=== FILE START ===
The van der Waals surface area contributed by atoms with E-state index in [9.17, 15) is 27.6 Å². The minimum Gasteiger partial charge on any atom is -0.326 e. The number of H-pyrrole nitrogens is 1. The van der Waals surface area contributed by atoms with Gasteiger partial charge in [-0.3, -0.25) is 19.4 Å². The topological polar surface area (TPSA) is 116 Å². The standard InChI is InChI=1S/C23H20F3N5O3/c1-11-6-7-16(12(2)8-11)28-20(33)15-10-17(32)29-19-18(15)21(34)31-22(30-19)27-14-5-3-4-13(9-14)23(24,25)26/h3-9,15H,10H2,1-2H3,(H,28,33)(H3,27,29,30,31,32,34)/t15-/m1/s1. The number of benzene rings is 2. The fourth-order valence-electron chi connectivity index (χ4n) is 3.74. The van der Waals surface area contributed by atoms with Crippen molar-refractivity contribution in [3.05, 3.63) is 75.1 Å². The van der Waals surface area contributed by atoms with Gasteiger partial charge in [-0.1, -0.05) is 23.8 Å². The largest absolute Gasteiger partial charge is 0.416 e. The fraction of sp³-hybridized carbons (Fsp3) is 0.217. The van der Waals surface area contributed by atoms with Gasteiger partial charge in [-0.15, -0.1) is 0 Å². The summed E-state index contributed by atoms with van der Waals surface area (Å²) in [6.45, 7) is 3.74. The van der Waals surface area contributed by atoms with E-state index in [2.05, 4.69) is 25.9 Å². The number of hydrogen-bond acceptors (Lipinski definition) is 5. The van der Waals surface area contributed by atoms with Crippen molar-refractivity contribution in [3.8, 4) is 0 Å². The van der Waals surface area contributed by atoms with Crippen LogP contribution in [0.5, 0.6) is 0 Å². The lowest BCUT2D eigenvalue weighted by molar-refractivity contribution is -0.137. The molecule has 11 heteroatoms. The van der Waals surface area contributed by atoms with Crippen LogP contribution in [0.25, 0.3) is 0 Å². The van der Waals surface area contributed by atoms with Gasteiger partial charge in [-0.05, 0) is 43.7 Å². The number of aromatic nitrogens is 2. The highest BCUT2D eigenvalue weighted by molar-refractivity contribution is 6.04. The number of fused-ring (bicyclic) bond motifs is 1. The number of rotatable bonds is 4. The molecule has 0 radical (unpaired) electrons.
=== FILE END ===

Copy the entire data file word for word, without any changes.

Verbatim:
The van der Waals surface area contributed by atoms with E-state index in [9.17, 15) is 27.6 Å². The minimum Gasteiger partial charge on any atom is -0.326 e. The number of H-pyrrole nitrogens is 1. The van der Waals surface area contributed by atoms with Gasteiger partial charge in [-0.3, -0.25) is 19.4 Å². The topological polar surface area (TPSA) is 116 Å². The standard InChI is InChI=1S/C23H20F3N5O3/c1-11-6-7-16(12(2)8-11)28-20(33)15-10-17(32)29-19-18(15)21(34)31-22(30-19)27-14-5-3-4-13(9-14)23(24,25)26/h3-9,15H,10H2,1-2H3,(H,28,33)(H3,27,29,30,31,32,34)/t15-/m1/s1. The number of benzene rings is 2. The fourth-order valence-electron chi connectivity index (χ4n) is 3.74. The van der Waals surface area contributed by atoms with Crippen molar-refractivity contribution in [3.05, 3.63) is 75.1 Å². The van der Waals surface area contributed by atoms with Gasteiger partial charge in [-0.1, -0.05) is 23.8 Å². The largest absolute Gasteiger partial charge is 0.416 e. The fraction of sp³-hybridized carbons (Fsp3) is 0.217. The van der Waals surface area contributed by atoms with Gasteiger partial charge in [-0.15, -0.1) is 0 Å². The summed E-state index contributed by atoms with van der Waals surface area (Å²) in [6.45, 7) is 3.74. The van der Waals surface area contributed by atoms with E-state index in [2.05, 4.69) is 25.9 Å². The number of hydrogen-bond acceptors (Lipinski definition) is 5. The van der Waals surface area contributed by atoms with Crippen molar-refractivity contribution in [3.8, 4) is 0 Å². The van der Waals surface area contributed by atoms with Crippen LogP contribution in [0.5, 0.6) is 0 Å². The lowest BCUT2D eigenvalue weighted by molar-refractivity contribution is -0.137. The molecule has 11 heteroatoms. The van der Waals surface area contributed by atoms with Crippen LogP contribution in [0.25, 0.3) is 0 Å². The van der Waals surface area contributed by atoms with Gasteiger partial charge in [-0.05, 0) is 43.7 Å². The number of aromatic nitrogens is 2. The highest BCUT2D eigenvalue weighted by molar-refractivity contribution is 6.04. The number of fused-ring (bicyclic) bond motifs is 1. The number of rotatable bonds is 4. The molecule has 0 radical (unpaired) electrons.